Decision Date: January 15, 2020
Panel: Brenda Edwards, Linda Michaluk, Reid White
Keywords: Environmental Management Act – s. 14; Administrative Tribunals Act – ss. 15; permit; odour; air emissions; application for interim order
GFL Environmental Inc. (“GFL”) operates a composting and sod farming facility in Delta, BC. The facility receives organic waste from Vancouver and other municipalities in the region for processing to produce compost, most of which is utilized for turf/sod farming at the facility. The facility holds a licence issued by the Greater Vancouver Sewerage and Drainage District to accept the following for composting: food waste, yard waste, soiled paper, packaged organic waste, as well as certain industrial organic wastes, certain agricultural organic wastes, and bulk liquids.
In August 2018, the District Director for the Greater Vancouver Regional District issued an air quality management permit to GFL under the Environmental Management Act and Greater Vancouver Regional District Bylaw No. 1028, 2008. The permit authorizes GFL to discharge air contaminants from the Delta facility, subject to numerous terms and conditions.
GFL appealed certain terms and conditions in the permit. It submitted that compliance with those terms of the permit would likely increase the odours from the facility, and those terms conflicted with other permit terms requiring best operating practices.
In addition, the Board received 17 appeals from local residents (the “Resident Appellants”). In general, they objected to the permit on the basis that odours from the facility are adversely affecting the them, odours have increased over time because GFL is not using best operating practices, and the permit was inadequate to address the odours.
A 15-day oral hearing of the appeals began on June 3, 2019, but did not finish within the time that was planned. The hearing reconvened for 29 more days in October and November 2019, but a further ten days were required. The District Director was not available to reconvene until March 2020. As a result, the hearing was set to reconvene on March 9, 2020.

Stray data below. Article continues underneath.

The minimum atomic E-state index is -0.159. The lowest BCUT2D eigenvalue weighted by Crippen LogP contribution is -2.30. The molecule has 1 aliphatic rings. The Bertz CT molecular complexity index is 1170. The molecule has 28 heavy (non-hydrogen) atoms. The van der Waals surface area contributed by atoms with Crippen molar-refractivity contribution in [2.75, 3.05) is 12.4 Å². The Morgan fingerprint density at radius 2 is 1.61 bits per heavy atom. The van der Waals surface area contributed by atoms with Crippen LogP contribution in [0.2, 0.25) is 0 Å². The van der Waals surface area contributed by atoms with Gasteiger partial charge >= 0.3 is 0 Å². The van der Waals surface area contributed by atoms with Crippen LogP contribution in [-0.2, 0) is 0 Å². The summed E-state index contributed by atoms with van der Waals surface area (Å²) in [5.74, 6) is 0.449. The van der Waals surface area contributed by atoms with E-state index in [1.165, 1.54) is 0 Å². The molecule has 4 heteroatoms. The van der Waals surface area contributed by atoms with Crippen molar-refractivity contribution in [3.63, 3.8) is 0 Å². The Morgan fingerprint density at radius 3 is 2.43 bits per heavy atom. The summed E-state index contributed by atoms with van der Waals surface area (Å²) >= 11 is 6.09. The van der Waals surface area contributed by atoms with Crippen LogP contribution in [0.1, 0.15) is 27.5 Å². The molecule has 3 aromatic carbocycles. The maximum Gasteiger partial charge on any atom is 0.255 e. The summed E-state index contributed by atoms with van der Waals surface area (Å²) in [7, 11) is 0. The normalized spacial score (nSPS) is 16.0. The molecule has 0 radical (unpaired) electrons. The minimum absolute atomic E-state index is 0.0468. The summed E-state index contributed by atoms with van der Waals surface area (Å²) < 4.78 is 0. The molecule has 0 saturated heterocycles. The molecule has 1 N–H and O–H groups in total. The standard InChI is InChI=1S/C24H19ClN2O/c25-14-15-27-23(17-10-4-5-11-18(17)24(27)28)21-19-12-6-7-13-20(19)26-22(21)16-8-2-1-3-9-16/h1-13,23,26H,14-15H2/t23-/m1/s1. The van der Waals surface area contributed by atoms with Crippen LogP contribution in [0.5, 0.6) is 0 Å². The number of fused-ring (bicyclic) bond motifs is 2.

GFL then made an interim application for adjustments to certain deadlines and requirements in the permit that would take effect on March 1, 2020. In particular, GFL sought an interim variation of permit terms: regarding the use of “odour units” as an emission limit and compliance mechanism effective March 1, 2020, and related reporting requirements; and, setting March 1, 2020 as the start-up date for GFL’s new composting facility and the end of its existing facility’s operations. For some permit terms, GFL sought extensions to later dates in 2020, and for other terms it sought an extension until after the Board issued its decision on the merits of the appeals.
Shortly after GFL applied for an interim order, the Resident Appellants also applied for an interim order. They sought to vary and add terms in the permit pending the Board’s decision on the merits of the appeals. They also sought an order requiring that a separate permit be issued to GFL for the substantially new facility it was constructing on the same site as the existing composting facility. The Resident Appellants were concerned that they would have to live with odours from the existing facility for months until the appeals were decided. They wanted the permit varied to make the odour limits more restrictive, or for the permit to end on March 1, 2020, so that GFL would cease operating the existing facility and focus on building its new facility. They also submitted that the permit could be varied by prohibiting GFL from receiving and composting any food waste until the new facility is fully operational.
In a separate decision issued the same day as its decision on the Resident Appellants’ application, the Board granted GFL’s application for an interim order (Decision No. 2018-EMA-021(d)).
The Board denied the Resident Appellants’ request to vary and add terms to the permit pending the Board’s decision on the merits of the appeals. The Board found that it would be inappropriate at this stage to make fundamental changes to the permit that went to the heart of the appeals and that would, in effect, conclude the appeals before all of the evidence was heard. This aspect of the Resident Appellants’ request was more in nature of a request for final remedies than a request for interim relief. Similarly, the Board found that the request to order the District Director to issue a separate permit for the new facility was the kind of order should not be made part way through the appeal hearing, before all of the evidence was heard. This request was in the nature of a final order, not an interim order.
In conclusion, the Board denied the Resident Appellants’ application.